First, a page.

My mind is still invigorated from my conversation about public sphere pedagogy with Thia Wolf on episode 101 of the Teaching in Higher Ed podcast.
Something special happens when we have our students take their work public in some way.
Whether I reflect on this past semester's experiments with poster sessions in my Consumer Behavior classes, or when my sales students role played a complex sale with someone they hadn't met before, the excitement of what these learning opportunities present energizes me.
My students were so engaged with the idea that their work could take on a more significant role than an exchange solely with me through the grading process.
The most fertile ground for significant learning experiences takes place within multiple disciplines.
Our educational system seems to be starting to figure this out at the preschool level, but I rarely see examples like this in higher ed. Our son's preschool writes about their curriculum this way:
Learning in preschool is hands-on and integrated. A child’s time outside chasing insects in the garden, for instance incorporates all the ‘dispositions for learning’ as well as cognitive development: science (“What kind of bug is this?” “What do they eat?”); math (“Is it larger or smaller than the other one?” “How many did you find today?”); language (“Monarch Butterflies are orange and black.” “Let’s make up a poem about butterflies!”); social skills (“How can we all see?” “You can have a turn next.”); physical development (running after the butterfly, carefully stepping around plants, manipulating the butterfly net); and creative (painting a picture of the butterfly in its habitat. Dancing and moving like one.)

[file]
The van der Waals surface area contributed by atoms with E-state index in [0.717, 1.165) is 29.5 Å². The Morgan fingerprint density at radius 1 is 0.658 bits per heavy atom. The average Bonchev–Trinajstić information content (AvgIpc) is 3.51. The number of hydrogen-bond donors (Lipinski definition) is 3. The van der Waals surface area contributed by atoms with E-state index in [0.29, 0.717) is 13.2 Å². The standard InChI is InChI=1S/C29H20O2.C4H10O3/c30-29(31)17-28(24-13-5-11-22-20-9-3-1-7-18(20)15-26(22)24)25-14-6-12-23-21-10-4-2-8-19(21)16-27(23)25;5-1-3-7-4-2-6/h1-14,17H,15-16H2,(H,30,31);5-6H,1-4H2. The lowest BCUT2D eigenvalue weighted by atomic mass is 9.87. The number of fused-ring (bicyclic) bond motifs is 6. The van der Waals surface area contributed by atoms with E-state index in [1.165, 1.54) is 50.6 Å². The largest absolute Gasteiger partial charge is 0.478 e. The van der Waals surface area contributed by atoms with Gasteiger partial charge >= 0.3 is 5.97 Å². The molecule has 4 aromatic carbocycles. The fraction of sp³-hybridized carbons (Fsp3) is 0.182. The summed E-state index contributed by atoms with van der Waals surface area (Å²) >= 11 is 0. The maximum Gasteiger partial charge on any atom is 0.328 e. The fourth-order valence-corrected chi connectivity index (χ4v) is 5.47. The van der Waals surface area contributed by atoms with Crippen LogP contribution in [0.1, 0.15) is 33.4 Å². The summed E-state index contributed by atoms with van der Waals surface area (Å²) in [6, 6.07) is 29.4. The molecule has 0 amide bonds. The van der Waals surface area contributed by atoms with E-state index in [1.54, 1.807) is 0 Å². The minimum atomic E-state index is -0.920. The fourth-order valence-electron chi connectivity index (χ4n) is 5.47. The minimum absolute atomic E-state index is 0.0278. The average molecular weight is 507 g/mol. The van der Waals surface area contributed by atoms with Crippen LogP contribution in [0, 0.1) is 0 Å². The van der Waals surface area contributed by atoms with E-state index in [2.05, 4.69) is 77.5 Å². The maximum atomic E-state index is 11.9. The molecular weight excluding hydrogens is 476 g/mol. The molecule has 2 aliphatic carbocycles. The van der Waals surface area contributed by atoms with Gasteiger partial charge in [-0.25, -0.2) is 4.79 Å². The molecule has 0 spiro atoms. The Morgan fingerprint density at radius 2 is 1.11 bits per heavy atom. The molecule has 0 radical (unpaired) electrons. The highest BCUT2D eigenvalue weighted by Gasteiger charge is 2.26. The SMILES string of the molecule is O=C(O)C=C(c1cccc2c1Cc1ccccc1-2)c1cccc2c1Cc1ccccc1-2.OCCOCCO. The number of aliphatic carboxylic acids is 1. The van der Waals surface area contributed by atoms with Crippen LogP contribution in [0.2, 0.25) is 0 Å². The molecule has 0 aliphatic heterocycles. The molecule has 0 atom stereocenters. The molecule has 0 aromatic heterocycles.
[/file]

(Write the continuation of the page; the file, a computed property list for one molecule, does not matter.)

There is no “math time,” “science time,” or “language time.” Learning is everywhere and happening all the time supported by teachers skilled at looking for and creating moments of discovery and learning based on children’s needs and interests.
I wish there was more of a push to have this paradigm in higher ed.
When we think of our students as producers of knowledge, the vision of higher education is magnified.
I recently came across the theme of Vanderbilt's Course Design Institute and was trying to figure out if there was a way I could attend, even though the application deadline has passed (oh yeah – and I don't work there).
Their site explain the Students as Producers theme as follows:
“Students as Producers” is shorthand for an approach to teaching that helps students become not just consumers of information, but also producers of knowledge, engaging in meaningful, generative work in the courses they take.
[reminder] Were you inspired by something that Thia Wolf shared about public sphere pedagogy, or have you tried something similar in your teaching? [/reminder]